Identify bias

It's important to understand bias when you are researching because it helps you see the purpose of a text, whether it's a piece of writing, a painting, a photograph - anything.

You need to be able to identify bias in every source you use. The following questions will help you work out how reliable and accurate information is.

Who created the resource?

Whether it's a book, journal article, website or photograph, sources are influenced by the ideas of the person who created them. Think about:

  • the creator's age, religion, race and occupation

If you and your teacher both had to write an essay about the importance of homework, you would probably give very different answers...

  • whether the creator is presenting the whole story – you'll need to read widely to get all perspectives
    whether the creator is an expert on the topic.

When was the resource created?

Any type of resource you look at will reflect the society and time in which it was created.

So it's useful to think about the events, people and ideas – or historical context – that surround it. Keep in mind that:

  • the less time between the event and the time of writing, the more likely certain details – such as dates, names and locations – will be accurate
  • older documents show us what life was like in the past, and can also reveal attitudes that may be uncommon or unacceptable today
  • particular formats – such as diaries, emails, video, sms, etc – reflect the era in which they were created, so think about what the format reveals about the resource
  • even if the resource is only a few years old, it may not be the most up-to-date information, especially if it is part of an ongoing study or changing theories.

Why was the resource created?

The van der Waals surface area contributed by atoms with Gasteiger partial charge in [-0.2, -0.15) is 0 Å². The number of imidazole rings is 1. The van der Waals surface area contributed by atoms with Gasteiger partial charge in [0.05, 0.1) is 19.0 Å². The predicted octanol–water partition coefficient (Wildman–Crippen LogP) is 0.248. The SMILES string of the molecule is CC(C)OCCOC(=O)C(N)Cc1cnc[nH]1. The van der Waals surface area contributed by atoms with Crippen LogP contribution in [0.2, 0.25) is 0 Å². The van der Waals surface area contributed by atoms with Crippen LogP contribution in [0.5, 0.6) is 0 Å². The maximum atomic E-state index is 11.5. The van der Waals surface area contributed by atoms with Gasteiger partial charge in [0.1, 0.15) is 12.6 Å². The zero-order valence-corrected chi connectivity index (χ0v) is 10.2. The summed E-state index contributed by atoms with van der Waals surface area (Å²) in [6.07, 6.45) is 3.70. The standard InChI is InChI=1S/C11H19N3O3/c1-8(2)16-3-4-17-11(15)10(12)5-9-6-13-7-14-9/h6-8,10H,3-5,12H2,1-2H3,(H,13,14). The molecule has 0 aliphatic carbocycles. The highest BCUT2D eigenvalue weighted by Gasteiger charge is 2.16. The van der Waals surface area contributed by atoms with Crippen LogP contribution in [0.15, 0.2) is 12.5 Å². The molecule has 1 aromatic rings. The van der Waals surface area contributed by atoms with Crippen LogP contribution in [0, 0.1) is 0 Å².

Writers, artists, historians, photographers and other creators will sometimes use their work to persuade people about a particular viewpoint or interpretation of an idea or event. So, it's important to work out why the resource was created. Remember:

  • the creator's purpose is, more often than not, the message you remember long after you've finished reading or looking at it
  • in printed material, look for a range of opinions that are supported by different sources – this helps you make up your own mind about the information being presented
  • in secondary sources a bibliography is often a good sign of a reputable resource, but you'll need to check whether the references listed are reliable and credible.

Who was the resource created for?

Many different kinds of resources – from maps, government documents and diaries to photographs, websites and advertising materials – are created for many different audiences.

So it's important to think about how the intended audience has affected the format and overall message in the resource. Ask yourself:

  • Who is the target audience?

A teen magazine, travel website or tabloid newspaper has a very different audience to an academic journal, government annual report or a reputable broadsheet newspaper. You would expect the approach to text in each of these publications to be very different.

  • Did the creator intend for their work to be looked at by someone else?

Someone's personal diary is a great primary resource, but it's important to remember that it presents that individual's opinion. The author probably wasn't expecting their writing to be read by others, so they wouldn't necessarily have presented an objective and balanced account.

Any source can be biased which is why good researchers always question everything they see.